Cast: Aishwarya Lekshmi, Indrans, Ramesh Pisharody
Director: Akhil Anilkumar
Something tells me that Akhil Anilkumar is a director we should all watch out for, especially when we’re witnessing a shift of a particular kind of content onto OTT. His short in Jeo Baby’s anthology Freedom Fight has already built its own fanbase and it showed signs of great promise in the way he merged a feminist subject with the delicate quirkiness of a lighthearted comedy. You see a lot of that tone repeating through Archana 31 Not Out, another feminist take that repurposes the idea that marriage is hardly a metaphorical finishing line for a woman. Although marriage itself is its central conflict (the 31 Not Out represents 31 failed marriage proposals) and the most discussed topic, it treats the subject like how anti-war films have to first discuss war. Which means that we see hoards of characters who live in and around Archana (another lovely performance by Aishwarya) who are more concerned about her marriage than she herself is.
In a nicely cut, well-thought-out montage, we get glimpses of all the men Archana has had to meet before arriving at a reasonable suitor. This montage comes in a little later into the film and its placement is interesting because it is here that an earlier scene gets its completion. It is the scene where we find a ‘pennu kaanal‘ taking the form of a daily routine like it’s a visit to the bank or a discussion with a plumber. A probable suitor cancels his visit to Archana’s house at the last minute, but there’s no closeup showing a heartbroken girl, damning her fate for making her the cursed one. She hasn’t even dressed up all that much to impress, nor is there a feast being prepared for them. When we listen to Archana speaking to the broker, it’s just her inconvenience that’s being conveyed and her annoyance at not being told earlier. No heartbreak, no complaining.
And this scene too gets its true payoff later on when Archana talks on the phone to Prasad (Lukman), the only guy that comes really close to marriage. The same cold distance is evident in the way Archana speaks to him over the phone and it’s a nice bit of writing that has gone on to this dialogue too. Not only do we learn about Prasad’s positive attitude towards Archana finding a new job (she has just lost her temporary one), we also gather that he’s the one cooking for himself, hinting at the dream of equality in the future. But even here, though we feel Archana falling for him, we also get a sense of the years of disappointment and rejection that has conditioned her to hold back and expect little.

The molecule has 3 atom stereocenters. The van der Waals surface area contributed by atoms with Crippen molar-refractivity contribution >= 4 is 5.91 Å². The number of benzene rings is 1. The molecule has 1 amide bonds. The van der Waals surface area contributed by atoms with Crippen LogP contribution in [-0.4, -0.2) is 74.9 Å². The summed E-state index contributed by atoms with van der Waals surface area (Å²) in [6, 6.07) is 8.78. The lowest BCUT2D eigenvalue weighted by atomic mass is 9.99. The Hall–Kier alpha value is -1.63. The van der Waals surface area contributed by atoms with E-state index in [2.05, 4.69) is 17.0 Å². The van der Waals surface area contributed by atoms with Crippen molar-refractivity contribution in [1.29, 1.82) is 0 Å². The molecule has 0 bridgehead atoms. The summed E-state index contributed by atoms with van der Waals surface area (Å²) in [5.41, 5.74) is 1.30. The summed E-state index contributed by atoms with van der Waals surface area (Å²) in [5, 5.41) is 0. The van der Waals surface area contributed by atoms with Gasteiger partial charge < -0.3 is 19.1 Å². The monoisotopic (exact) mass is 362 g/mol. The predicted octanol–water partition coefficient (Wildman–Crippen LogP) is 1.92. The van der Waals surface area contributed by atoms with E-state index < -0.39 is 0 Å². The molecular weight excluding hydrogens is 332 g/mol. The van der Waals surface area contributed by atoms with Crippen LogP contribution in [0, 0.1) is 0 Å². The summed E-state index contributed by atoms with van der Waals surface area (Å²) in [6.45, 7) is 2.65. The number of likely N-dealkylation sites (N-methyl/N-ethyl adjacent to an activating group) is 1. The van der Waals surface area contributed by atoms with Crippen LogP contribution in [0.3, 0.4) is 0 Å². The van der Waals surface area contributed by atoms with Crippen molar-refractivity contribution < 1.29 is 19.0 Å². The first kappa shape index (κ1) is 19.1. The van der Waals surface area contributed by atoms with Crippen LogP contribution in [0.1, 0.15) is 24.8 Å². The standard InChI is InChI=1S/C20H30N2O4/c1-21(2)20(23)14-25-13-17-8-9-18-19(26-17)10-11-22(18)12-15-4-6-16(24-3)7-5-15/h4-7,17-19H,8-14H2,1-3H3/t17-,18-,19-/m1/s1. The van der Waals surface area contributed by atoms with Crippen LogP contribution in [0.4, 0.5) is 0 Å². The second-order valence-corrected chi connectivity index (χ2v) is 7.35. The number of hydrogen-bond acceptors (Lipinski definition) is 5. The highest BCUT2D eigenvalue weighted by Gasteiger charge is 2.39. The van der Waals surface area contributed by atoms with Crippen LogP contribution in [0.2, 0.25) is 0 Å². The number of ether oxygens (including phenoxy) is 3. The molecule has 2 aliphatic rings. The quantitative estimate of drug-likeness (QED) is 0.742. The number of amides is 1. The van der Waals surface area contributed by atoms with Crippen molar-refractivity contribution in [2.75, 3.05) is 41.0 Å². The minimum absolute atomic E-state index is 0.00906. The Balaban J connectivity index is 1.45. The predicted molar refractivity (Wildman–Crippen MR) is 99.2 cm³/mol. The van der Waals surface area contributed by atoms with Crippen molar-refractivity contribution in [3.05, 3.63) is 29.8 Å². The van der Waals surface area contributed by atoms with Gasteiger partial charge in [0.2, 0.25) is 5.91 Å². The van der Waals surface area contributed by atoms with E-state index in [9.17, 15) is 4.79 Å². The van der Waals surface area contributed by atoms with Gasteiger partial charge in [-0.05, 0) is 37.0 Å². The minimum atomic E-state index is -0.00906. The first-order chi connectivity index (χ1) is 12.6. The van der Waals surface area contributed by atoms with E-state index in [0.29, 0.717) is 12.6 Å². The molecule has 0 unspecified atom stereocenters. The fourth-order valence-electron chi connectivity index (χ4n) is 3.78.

All these are great scenes that make us empathise with a woman who has trained so hard to live for others that she has forgotten to live a little. This is why we also commit so strongly to her idea of not telling anyone when she learns that her fiancé has eloped with his lover, on the night before their wedding. Even here, it’s to the writer’s credit that Archana’s focus is neither on her own heartbreak nor on the idea of exacting revenge; it’s the logistics of the wedding that’s consuming her energy and the responsibility of taking care of her father. And even this stretch is justified to us because we know Archana as the girl who needs to lock herself up in her bedroom for just a minute to dance like crazy because she deserves to feel a little happy before her big day.
Yet the film’s rhythm is so off that we feel lost in a sea of hollowness that drowns the merit of the scenes described above. Take the way the sequence is built-up to the big interval twist—the news of Prasad eloping. What was until then a pacy comedy, is slowed down to the point where nothing’s happening with a set of nobody characters that have no bearing on the screenplay. Even after the mood has been set, we find the film struggling to give every character their due importance although what we need is just the illusion of that. So we get random subplots involving a man insisting on a piece of chicken in his curry, a random Ramesh Pisharody cameo, an indecisive couple that’s always choosing, a love story between people we hardly know and many others that add nothing more than atmosphere to Archana’s plight. Yet the time spent on each of these strands adds up, taking us away from the only character that really matters to us.
And this is strange because the film is only 100 minutes long. What could essentially have been an even shorter film, feels outstretched with an inefficient supply chain of characters and songs that could have easily been exchanged with one or two more scenes taking us even deeper into Archana’s state of mind. But with its devotion for all things quirky which borders on obsession, we’re missing out on a lovely lead character and her motivation to stand up for the hundreds of women who want to say just one thing to the world—‘back off!’